Muni volume hits $65B in October, another record
The municipal bond market saw the second highest issuance month ever in October with $65.20 billion, trailing only the $69.83 billion in December of 2017 right before tax law changes that eliminated advanced refundings went into effect.
The market has now digested four consecutive months of issuance greater than $40 billion, with two of those months exceeding $60 billion.
Year-to-date, volume stands at $414.33 billion — meaning that 2020 stands roughly $35 billion of issuance away from breaking 2017’s record annual issuance of $448.61 billion.
“Sixty-billion-dollar months are very, very rare,” said Tom Kozlik, head of municipal strategy and credit at Hilltop Securities. “I was surprised in 2017 how easily investors absorbed the heavy issuance. That experience is one reason I am not surprised they absorbed the heavy issuance this time around.”
There were 1,612 deals in October, which compares to $55.77 billion in 1,416 transactions in October 2019.
According to Kozlik, the rush of issuance is complete for the year.
“It does not surprise me that issuers worked to get sales done before Election Day,” he said. “Issuers have been rushing for weeks to get their financings completed before the potential uncertainty that could occur just before and after the Nov. 3 elections.”
Strong technical have pushed volume to new heights.
“Deals have seen strong demand, with an average of three to four times oversubscription,” said Dan Heckman, senior fixed-income strategist at U.S. Bank Wealth Management. “From an issuer’s perspective, how much lower can rates go? This is probably the best market they will ever see, with low rates, tight spreads and high demand.”
“Two of the four full weeks in November have holidays and the first week of the month is the election, so November is likely going to be the month in 2020 with the least amount of issuance because of that timing and because issuers jammed so much in in the last few months in order to avoid election day,” Kozlik said. Issuance for the week of the election is less than $1 billion.
Kozlik added that he thinks it is more likely the market will see a final tally closer to $450 billion.
“This incidentally was my 2020 issuance forecast,” Kozlik said. “For the rest of the year issuance activity could be rather light.”
Heckman thinks issuance will cool off toward the end of November and into December.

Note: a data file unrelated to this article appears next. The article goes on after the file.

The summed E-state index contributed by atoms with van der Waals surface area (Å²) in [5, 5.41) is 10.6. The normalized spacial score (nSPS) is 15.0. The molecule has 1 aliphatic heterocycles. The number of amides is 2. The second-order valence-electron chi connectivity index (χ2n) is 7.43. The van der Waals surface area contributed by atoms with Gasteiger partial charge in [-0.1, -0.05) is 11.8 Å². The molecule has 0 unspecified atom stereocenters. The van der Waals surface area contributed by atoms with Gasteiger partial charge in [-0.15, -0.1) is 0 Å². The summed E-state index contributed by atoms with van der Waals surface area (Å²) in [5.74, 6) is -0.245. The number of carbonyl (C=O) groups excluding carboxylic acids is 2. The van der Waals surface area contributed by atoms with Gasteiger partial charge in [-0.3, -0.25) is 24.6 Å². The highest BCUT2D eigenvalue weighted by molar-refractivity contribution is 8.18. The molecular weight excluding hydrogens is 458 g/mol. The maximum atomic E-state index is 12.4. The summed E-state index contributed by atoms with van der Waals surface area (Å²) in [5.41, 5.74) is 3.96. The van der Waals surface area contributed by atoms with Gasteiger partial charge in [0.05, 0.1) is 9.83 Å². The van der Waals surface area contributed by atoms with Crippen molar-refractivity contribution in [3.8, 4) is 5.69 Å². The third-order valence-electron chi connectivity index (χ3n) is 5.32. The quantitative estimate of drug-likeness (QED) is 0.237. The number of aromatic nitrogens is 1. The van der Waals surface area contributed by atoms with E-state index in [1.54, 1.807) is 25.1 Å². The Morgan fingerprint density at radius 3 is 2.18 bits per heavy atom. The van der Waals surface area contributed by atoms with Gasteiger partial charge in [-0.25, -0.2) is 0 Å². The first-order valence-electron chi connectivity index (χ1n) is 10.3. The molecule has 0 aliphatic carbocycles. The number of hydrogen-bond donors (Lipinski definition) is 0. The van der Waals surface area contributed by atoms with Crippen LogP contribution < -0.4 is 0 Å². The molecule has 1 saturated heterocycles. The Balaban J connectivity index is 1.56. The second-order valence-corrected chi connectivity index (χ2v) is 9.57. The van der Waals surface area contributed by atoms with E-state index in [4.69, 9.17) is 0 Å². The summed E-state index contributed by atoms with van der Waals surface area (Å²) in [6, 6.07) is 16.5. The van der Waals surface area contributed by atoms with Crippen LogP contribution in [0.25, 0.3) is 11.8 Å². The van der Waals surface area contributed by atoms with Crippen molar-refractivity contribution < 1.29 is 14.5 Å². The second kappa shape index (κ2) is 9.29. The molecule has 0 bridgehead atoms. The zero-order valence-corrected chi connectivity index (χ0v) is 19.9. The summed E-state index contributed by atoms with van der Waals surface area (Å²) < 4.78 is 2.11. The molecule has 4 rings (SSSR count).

“This pace of volume is not sustainable,” he said. “Some deals might get held until the New Year, when the market should be less crowded.”
Taxable munis were up 50.3% year-over-year to $22.55 billion in October, bring the year-to-date total to $124.28 billion, getting closer to the record $151.88 billion the market saw in the Build America Bonds era in 2010. These totals exclude corporate CUSIPs, which increased in 2020 with more nonprofit hospitals and higher education institutions taking advantage of the taxable demand.
“There is a lot of value in taxable munis and it’s a win-win for issuers, as they get a wider investor base at a relatively cheap cost,” Heckman said. “The sheer volume of taxables is an anomaly but I do think they are here to stay, as they give the issuer another avenue for financing.”
New-money issuance was up 19% to $37.88 billion and refunding volume increased 5.4% to $19.52 billion.
Issuance of revenue bonds was 0.8% lower to $34.25 billion, while general obligation bond sales rose to $30.95 billion from $21.25 billion.
Negotiated deal volume climbed 12.7% to $45.92 billion. Competitive sales jumped 45.1% to $19.23 billion.
Deals wrapped by bond insurance in October were up 32.6% to $4.65 billion in 246 deals from $3.51 billion in 209 transactions the same month last year.
Three sectors were in the green year-over-year for the month.
General purpose deals moved higher to $23.10 billion from $10.55 billion, transportation transactions trekked higher to $6.29 billion from $6.13 billion and education deals rose to $18.30 billion from $15.99 billion. The other sectors saw a decline of at least 7.3%.
Six types of issuers increased volume from a year ago, while issuance by the other two declined by 51.9% and 100%. Issuance from state governments rose 77.2% to $5.77 billion from $3.26 billion, cities and towns saw a 44% increase to $10.61 billion from $7.36 billion, counties and parishes’ increased 22.8% to $4.92 billion from $4.00 billion, districts gained 19.7% to $14.79 billion from $12.35 billion and local authorities’ moved higher to $10.67 billion from $9.14 billion.
California continues to lead all states in terms of long-term muni bonds sold so far this year. All issuers in the Golden State have accounted for $62.14 billion. Texas is second with $54.45 billion, New York is third with $45.54 billion, Florida follows in fourth with $18.25 billion and Ohio rounds out the top five with $16.78 billion.
The rest of the top 10 are: Pennsylvania with $15.96 billion, Massachusetts is next with $12.72 billion, followed by Illinois at $11.85 billion, then Virginia with $11.51 billion and Michigan with $10.89 billion.
Kozlik believes that depending upon the election, a “Blue Wave scenario could support a level of issuance that could be $100 billion or higher than 2020” in the new year.
“A non-Blue Wave result would really dampen issuance, especially new-money issuance in 2021,” he said. “Refunding issuance could be high, even higher than in 2020. But new-money issuance could result in overall issuance being closer to levels we saw in 2012 to 2014.”